How I’ve helped to craft a Dickensian dystopia

An unexpected delight of the past year has been editing Kid: A History of the Future by Sebastian De Souza, better known as an actor in The Great, Normal People, The Borgias and Skins. The job went a long way beyond the usual copy-edit and was an absolute joy. Sebastian made some kind comments in his acknowledgements, which I share here.

‘Gargantuan thanks must go to John Garth who took that bowl of literary scrambled eggs and – as editor, brainstormer, and occasional co-writer – turned it into the three-course meal that you have just devoured. Without John’s wisdom and intelligence, his tireless work with me on the plot and his almost extraterrestrial attention to detail, it is unlikely that we would have published this book and, even if we had, it would have been a completely different story and nowhere near as good a read.’

Kid: A History of the Future is a novel set in London of 2078, a city left derelict and almost deserted thanks to climate catastrophe, pandemics, terrorism, and other factors. Chief among these is the lure of an easier, safer life in purpose-built homes where people can effectively live online in a massive virtual-reality universe called Perspecta. The megacorps behind Perspecta has become the dominating force on the planet, with only a tiny minority of dissidents determined to struggle on in the infinitely more challenging offline world – the real world.

As an author, Sebastian wears his heart on his sleeve; and this is a book with a passionate message about a real peril.

The life of these dissident Offliners in Soho is wonderfully evoked, and Sebastian has really hit the nail on the head by describing his book as a ‘Dickensian dystopia’. It’s also laden with nostalgia for the post-war era up to about now – the era the Offliners call the Golden Dusk, when people moved freely and made great music and had great fun together. All this was conceived before Covid 19 and turned out to be amazingly prescient of the pandemic year.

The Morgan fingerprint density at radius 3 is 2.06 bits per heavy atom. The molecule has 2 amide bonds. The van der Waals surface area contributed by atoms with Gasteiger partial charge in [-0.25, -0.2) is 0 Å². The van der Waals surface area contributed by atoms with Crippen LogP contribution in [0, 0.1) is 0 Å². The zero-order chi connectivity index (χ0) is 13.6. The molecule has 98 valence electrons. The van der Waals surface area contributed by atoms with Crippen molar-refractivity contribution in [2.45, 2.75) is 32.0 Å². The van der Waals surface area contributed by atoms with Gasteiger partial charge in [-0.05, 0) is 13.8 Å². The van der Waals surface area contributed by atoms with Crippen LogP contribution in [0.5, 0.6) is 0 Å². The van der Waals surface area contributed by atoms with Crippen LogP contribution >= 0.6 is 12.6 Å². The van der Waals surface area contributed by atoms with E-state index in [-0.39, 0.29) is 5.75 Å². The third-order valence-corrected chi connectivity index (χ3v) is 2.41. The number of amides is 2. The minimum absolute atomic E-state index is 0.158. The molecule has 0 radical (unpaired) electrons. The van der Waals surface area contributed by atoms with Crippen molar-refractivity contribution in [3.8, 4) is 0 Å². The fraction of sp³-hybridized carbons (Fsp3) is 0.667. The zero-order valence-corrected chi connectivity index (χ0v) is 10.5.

Upping the ante marvellously, he imagines what it would be like if someone from this future could send a message to us now. Protagonist Joshua ‘Kid’ Jones, a 17-year-old simmering with verve and angst, discovers he can communicate with the past – with 2021. There he makes contact with a 16-year-old schoolgirl, Isabel Parry, a tremendous brew of physics nerd and Kardashian fan who is equally troubled in her own way. A lot of fun is had with how each assumes the other is some kind of hoaxer … and when they get over that, things get even more interesting.

The book is marketed for a Young Adult audience, but really it’s for anyone who enjoys a vivid, exciting, intriguing page-turner set in the now and near future. I’ve been dipping into it again recently to put together the teasers and recaps for the audio series (currently being podcast every Sunday). I’m constantly pinching myself to realise I’ve been part of a story that’s so funny and touching and thrilling.

Sebastian is far too modest about his own work. In fact his dialogue is perfectly pitched and his eye is keen for scenery; he has a tremendous fluency for bringing these to life in engaging characters and vivid settings; and he has a gift for plot and scenario that beautifully mix the ordinary with the extraordinary. Perhaps unsurprisingly, he has a cinematic talent.

I’ve done what a good editor should, which is to make the book speak as clearly as possible. It was also fun working out some of the mechanics: synchronising different timelines, imagining a scifi method for communication between decades, compiling a glossary and character list, and sketching the maps to be redrawn by a professional artist.

Beyond all that, I ended up brainstorming problems with Sebastian, helping him to come up with creative solutions, and even making my own contributions to the writing.

That was the ultimate thrill. My own past attempts at fiction have foundered very quickly from a lack of sustainable plot and characters – or perhaps just because I haven’t had enough patience and self-belief. But with Kid, Sebastian had already come up with all of that. I discovered I could take his characters and situations and run with them – and thoroughly enjoy every minute of it. There were some intense discussions about particular ideas of mine, one or two of which ended up on the cutting room floor, but mostly (I’m delighted to say) Sebastian was enthusiastic. I think the end result is seamless – and I’m looking forward to helping on the sequel.

Meanwhile Kid: A History of the Future is available from your source of choice. Do give it a spin. You won’t regret it.

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